What’s for Dinner? Rhubarb Rhubarb Everywhere …

Posted on June 23, 2023

Rhubarb. Anyone with a plant in their yard knows this is not a food to be trifled with. At one of Green Calgary’s last rain barrel sales, a volunteer asked the rest of us if we knew any rhubarb recipes because she had a lot of rhubarb to contend with and didn’t know what to do with it all. A Green Calgary staff member gives her first harvest to a senior's residence every year (and has for about 15 years) because there is no shortage of where it came from. They are not alone. Every year I see friends asking, no begging, people to come and take rhubarb from their yard. So, what can one do with an abundance of rhubarb without eating rhubarb for weeks on end? I asked my mom, a long-time rhubarb lover, what her go-to recipes are and have shared the simplest ones, here. Rhubarb is typically ready to harvest in late spring and when it is ready, it is ready. It’s best not left until the hot part of summer, as it doesn’t fair well once it gets too hot. This means that once it’s ready, you must be too.  

First, let’s cover some basics for the new rhubarbians on the block: Rhubarb is a perennial that will grow back bigger each year with very little help from you. Don’t eat the leaves. The leaves are poisonous and can make you sick, so stick to the stalks for consumption. For some ideas on what to do with the leaves, check out this website. To harvest, it is best to pick the stalks instead of cutting them. Reach to the base of the stalk, twist, and pull. Stalks are ready to harvest when they are 10-15 inches long and firm.  

Freezing: If you are not in the mood to spend a weekend baking away, but don’t want to waste the rhubarb in your yard, you can harvest and freeze for a later date. Cut rhubarb to about ½ inch to 1-inch pieces and lay flat on a cookie sheet or pan. Put in the freezer until frozen and then transfer to freezer bags or containers. By freezing the pieces separately, they won’t freeze stuck together and it will be easier to use only what you need in the future.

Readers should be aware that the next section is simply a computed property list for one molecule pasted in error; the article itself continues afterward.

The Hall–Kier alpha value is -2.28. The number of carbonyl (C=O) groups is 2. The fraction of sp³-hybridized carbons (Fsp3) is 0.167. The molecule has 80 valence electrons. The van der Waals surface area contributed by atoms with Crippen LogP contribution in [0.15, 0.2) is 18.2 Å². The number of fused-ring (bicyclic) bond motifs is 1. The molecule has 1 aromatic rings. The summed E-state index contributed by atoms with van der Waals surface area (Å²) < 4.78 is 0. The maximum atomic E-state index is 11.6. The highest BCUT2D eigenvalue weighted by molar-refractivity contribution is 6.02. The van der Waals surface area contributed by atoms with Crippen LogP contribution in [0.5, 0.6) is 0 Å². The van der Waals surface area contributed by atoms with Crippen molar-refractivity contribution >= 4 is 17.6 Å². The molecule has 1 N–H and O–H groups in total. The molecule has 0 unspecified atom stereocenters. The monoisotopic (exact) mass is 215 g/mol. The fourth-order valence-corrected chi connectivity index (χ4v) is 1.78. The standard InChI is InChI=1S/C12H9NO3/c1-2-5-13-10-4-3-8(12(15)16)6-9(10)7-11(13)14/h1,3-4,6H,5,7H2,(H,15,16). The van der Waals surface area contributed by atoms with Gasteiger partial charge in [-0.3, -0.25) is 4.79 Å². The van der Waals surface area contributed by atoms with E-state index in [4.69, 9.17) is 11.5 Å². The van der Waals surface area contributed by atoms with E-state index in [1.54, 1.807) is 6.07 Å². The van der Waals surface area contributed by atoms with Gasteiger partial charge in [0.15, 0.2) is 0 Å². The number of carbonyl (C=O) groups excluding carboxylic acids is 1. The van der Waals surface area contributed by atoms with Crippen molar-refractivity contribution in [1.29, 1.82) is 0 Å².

Eat it Raw: When my mom was a kid, they would often eat raw rhubarb, dipped in white sugar to sweeten it up a bit. It was a favourite springtime snack, and required no extra work.  

Rhubarb (and strawberry) Crisp: 

My mom has been making this since I was a kid (and before). Another one of her favourites. Cook it immediately or freeze it to enjoy later in the summer. 


4 cups diced rhubarb 

1/2 cup cut strawberries (optional) 

2 tbs sugar 

1/2 Cup butter 

2/3 Cup Brown Sugar 

1 1/3 cup rolled oats 

3 ¼ tbs corn starch or flour 


In a 2 litre glass Pyrex (or equivalent) dish, preferably with a lid to keep moist, add 4 cups diced rhubarb and 1/2 cup cut strawberries (optional). Sprinkle 2 tbs sugar over the rhubarb 

In a separate bowl cream together 1/2cup butter and 2/3 cup brown sugar. Then stir in 1 1/3 cup rolled oats and 3 ¼ tbs corn starch or flour until crumbly.  

Sprinkle over rubarb (and strawberry) in pan 

Bake at 350F for about 30-40 mins until rhubarb is bubbly and soft.  


Ice-Cream Topping (or a topping for anything you desire a topping for): 

Mix 2-3 cups of diced rhubarb with ¼ -½ cup water (just enough to keep it from drying out) and cook until soft. Add sugar to taste and use as a topping on ice cream. Yum 

Make a Smoothie: 


1 ½ cup rhubarb (fresh or frozen) 

1 ½ cup strawberries (fresh or frozen) 

1 ½ cups milk or milk substitute 

2/3 cups pomegranate juice 

1 cup ice (optional) 

Blend ingredients together until smooth and enjoy a refreshing summer drink.  

For even more recipes, I found this website that shares 30 different recipes for rhubarb. At this rate, you'll be asking your neighbours to harvest their rhubarb, too!

Happy rhubarb season!!